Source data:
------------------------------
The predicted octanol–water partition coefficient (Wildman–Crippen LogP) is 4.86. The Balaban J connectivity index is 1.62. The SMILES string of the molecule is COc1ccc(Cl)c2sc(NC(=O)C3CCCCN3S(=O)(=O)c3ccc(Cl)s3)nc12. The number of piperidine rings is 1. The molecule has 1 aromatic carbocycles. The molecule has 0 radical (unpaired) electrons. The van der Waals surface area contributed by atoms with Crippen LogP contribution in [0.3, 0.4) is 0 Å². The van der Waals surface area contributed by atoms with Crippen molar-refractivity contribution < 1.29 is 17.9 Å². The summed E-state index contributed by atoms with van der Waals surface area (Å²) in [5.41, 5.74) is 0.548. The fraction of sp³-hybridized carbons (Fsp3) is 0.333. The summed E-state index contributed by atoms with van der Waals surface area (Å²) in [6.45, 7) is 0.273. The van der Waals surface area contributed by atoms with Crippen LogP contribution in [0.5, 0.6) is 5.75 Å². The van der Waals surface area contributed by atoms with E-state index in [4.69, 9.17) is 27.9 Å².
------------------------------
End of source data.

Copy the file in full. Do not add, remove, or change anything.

The predicted octanol–water partition coefficient (Wildman–Crippen LogP) is 4.86. The Balaban J connectivity index is 1.62. The SMILES string of the molecule is COc1ccc(Cl)c2sc(NC(=O)C3CCCCN3S(=O)(=O)c3ccc(Cl)s3)nc12. The number of piperidine rings is 1. The molecule has 1 aromatic carbocycles. The molecule has 0 radical (unpaired) electrons. The van der Waals surface area contributed by atoms with Crippen LogP contribution in [0.3, 0.4) is 0 Å². The van der Waals surface area contributed by atoms with Crippen molar-refractivity contribution < 1.29 is 17.9 Å². The summed E-state index contributed by atoms with van der Waals surface area (Å²) in [5.41, 5.74) is 0.548. The fraction of sp³-hybridized carbons (Fsp3) is 0.333. The summed E-state index contributed by atoms with van der Waals surface area (Å²) in [6.45, 7) is 0.273. The van der Waals surface area contributed by atoms with Crippen LogP contribution in [0.5, 0.6) is 5.75 Å². The van der Waals surface area contributed by atoms with E-state index in [4.69, 9.17) is 27.9 Å².